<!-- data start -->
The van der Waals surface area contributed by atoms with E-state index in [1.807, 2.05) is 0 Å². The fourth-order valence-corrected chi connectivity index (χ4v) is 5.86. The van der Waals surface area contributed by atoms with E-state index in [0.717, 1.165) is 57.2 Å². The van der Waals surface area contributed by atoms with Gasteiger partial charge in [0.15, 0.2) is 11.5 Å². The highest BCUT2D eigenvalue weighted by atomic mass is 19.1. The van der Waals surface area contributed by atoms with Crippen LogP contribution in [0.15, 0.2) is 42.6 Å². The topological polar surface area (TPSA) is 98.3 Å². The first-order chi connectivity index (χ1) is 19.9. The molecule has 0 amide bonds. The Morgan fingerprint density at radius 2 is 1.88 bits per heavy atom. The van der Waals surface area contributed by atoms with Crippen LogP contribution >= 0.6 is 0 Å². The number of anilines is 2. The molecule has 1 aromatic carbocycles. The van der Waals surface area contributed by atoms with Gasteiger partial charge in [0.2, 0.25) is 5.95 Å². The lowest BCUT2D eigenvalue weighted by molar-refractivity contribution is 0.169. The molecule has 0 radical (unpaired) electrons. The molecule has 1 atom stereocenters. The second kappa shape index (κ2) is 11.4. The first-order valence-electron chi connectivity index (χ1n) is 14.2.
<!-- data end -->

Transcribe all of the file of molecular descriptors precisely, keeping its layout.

The van der Waals surface area contributed by atoms with E-state index in [1.807, 2.05) is 0 Å². The fourth-order valence-corrected chi connectivity index (χ4v) is 5.86. The van der Waals surface area contributed by atoms with E-state index in [0.717, 1.165) is 57.2 Å². The van der Waals surface area contributed by atoms with Gasteiger partial charge in [0.15, 0.2) is 11.5 Å². The highest BCUT2D eigenvalue weighted by atomic mass is 19.1. The van der Waals surface area contributed by atoms with Crippen LogP contribution in [0.15, 0.2) is 42.6 Å². The topological polar surface area (TPSA) is 98.3 Å². The first-order chi connectivity index (χ1) is 19.9. The molecule has 0 amide bonds. The Morgan fingerprint density at radius 2 is 1.88 bits per heavy atom. The van der Waals surface area contributed by atoms with Crippen LogP contribution >= 0.6 is 0 Å². The number of anilines is 2. The molecule has 1 aromatic carbocycles. The van der Waals surface area contributed by atoms with Gasteiger partial charge in [0.2, 0.25) is 5.95 Å². The lowest BCUT2D eigenvalue weighted by molar-refractivity contribution is 0.169. The molecule has 0 radical (unpaired) electrons. The molecule has 1 atom stereocenters. The second kappa shape index (κ2) is 11.4. The first-order valence-electron chi connectivity index (χ1n) is 14.2.